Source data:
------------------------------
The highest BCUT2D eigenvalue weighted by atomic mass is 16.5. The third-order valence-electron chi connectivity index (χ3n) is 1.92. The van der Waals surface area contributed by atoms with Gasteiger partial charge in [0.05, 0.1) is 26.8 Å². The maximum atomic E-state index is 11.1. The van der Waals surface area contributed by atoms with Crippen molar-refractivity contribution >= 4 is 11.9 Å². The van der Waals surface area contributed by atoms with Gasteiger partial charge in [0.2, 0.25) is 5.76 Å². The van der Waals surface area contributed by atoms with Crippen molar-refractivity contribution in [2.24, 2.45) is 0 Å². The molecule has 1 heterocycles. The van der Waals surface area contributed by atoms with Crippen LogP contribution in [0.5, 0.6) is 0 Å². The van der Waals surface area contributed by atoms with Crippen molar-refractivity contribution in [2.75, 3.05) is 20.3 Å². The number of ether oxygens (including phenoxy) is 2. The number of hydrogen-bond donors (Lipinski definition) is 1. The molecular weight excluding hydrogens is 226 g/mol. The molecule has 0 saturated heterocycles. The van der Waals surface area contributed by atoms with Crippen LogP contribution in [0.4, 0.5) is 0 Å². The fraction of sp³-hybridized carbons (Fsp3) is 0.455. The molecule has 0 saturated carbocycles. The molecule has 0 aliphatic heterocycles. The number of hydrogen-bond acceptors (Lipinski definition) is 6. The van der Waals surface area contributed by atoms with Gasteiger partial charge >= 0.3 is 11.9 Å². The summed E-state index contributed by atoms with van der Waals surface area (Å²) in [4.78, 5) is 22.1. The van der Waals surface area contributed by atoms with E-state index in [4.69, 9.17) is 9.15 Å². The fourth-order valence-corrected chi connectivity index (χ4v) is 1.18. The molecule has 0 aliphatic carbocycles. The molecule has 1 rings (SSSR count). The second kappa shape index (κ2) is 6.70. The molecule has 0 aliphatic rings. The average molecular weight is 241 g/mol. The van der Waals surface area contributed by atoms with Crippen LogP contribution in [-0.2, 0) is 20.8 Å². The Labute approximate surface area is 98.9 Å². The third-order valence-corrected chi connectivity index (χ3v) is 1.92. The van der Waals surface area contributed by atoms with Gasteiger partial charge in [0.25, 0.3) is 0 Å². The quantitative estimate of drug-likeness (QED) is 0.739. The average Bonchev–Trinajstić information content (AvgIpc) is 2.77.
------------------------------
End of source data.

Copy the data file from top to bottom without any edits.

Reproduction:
The highest BCUT2D eigenvalue weighted by atomic mass is 16.5. The third-order valence-electron chi connectivity index (χ3n) is 1.92. The van der Waals surface area contributed by atoms with Gasteiger partial charge in [0.05, 0.1) is 26.8 Å². The maximum atomic E-state index is 11.1. The van der Waals surface area contributed by atoms with Crippen molar-refractivity contribution >= 4 is 11.9 Å². The van der Waals surface area contributed by atoms with Gasteiger partial charge in [0.2, 0.25) is 5.76 Å². The van der Waals surface area contributed by atoms with Crippen molar-refractivity contribution in [2.24, 2.45) is 0 Å². The molecule has 1 heterocycles. The van der Waals surface area contributed by atoms with Crippen LogP contribution in [0.5, 0.6) is 0 Å². The van der Waals surface area contributed by atoms with Crippen molar-refractivity contribution in [2.75, 3.05) is 20.3 Å². The number of ether oxygens (including phenoxy) is 2. The number of hydrogen-bond donors (Lipinski definition) is 1. The molecular weight excluding hydrogens is 226 g/mol. The molecule has 0 saturated heterocycles. The van der Waals surface area contributed by atoms with Crippen LogP contribution in [0.4, 0.5) is 0 Å². The fraction of sp³-hybridized carbons (Fsp3) is 0.455. The molecule has 0 saturated carbocycles. The molecule has 0 aliphatic heterocycles. The number of hydrogen-bond acceptors (Lipinski definition) is 6. The van der Waals surface area contributed by atoms with Gasteiger partial charge >= 0.3 is 11.9 Å². The summed E-state index contributed by atoms with van der Waals surface area (Å²) in [4.78, 5) is 22.1. The van der Waals surface area contributed by atoms with E-state index in [4.69, 9.17) is 9.15 Å². The fourth-order valence-corrected chi connectivity index (χ4v) is 1.18. The molecule has 0 aliphatic carbocycles. The molecule has 1 rings (SSSR count). The second kappa shape index (κ2) is 6.70. The molecule has 0 aliphatic rings. The average molecular weight is 241 g/mol. The van der Waals surface area contributed by atoms with Crippen LogP contribution in [-0.2, 0) is 20.8 Å². The Labute approximate surface area is 98.9 Å². The third-order valence-corrected chi connectivity index (χ3v) is 1.92. The van der Waals surface area contributed by atoms with Gasteiger partial charge in [0.25, 0.3) is 0 Å². The quantitative estimate of drug-likeness (QED) is 0.739. The average Bonchev–Trinajstić information content (AvgIpc) is 2.77.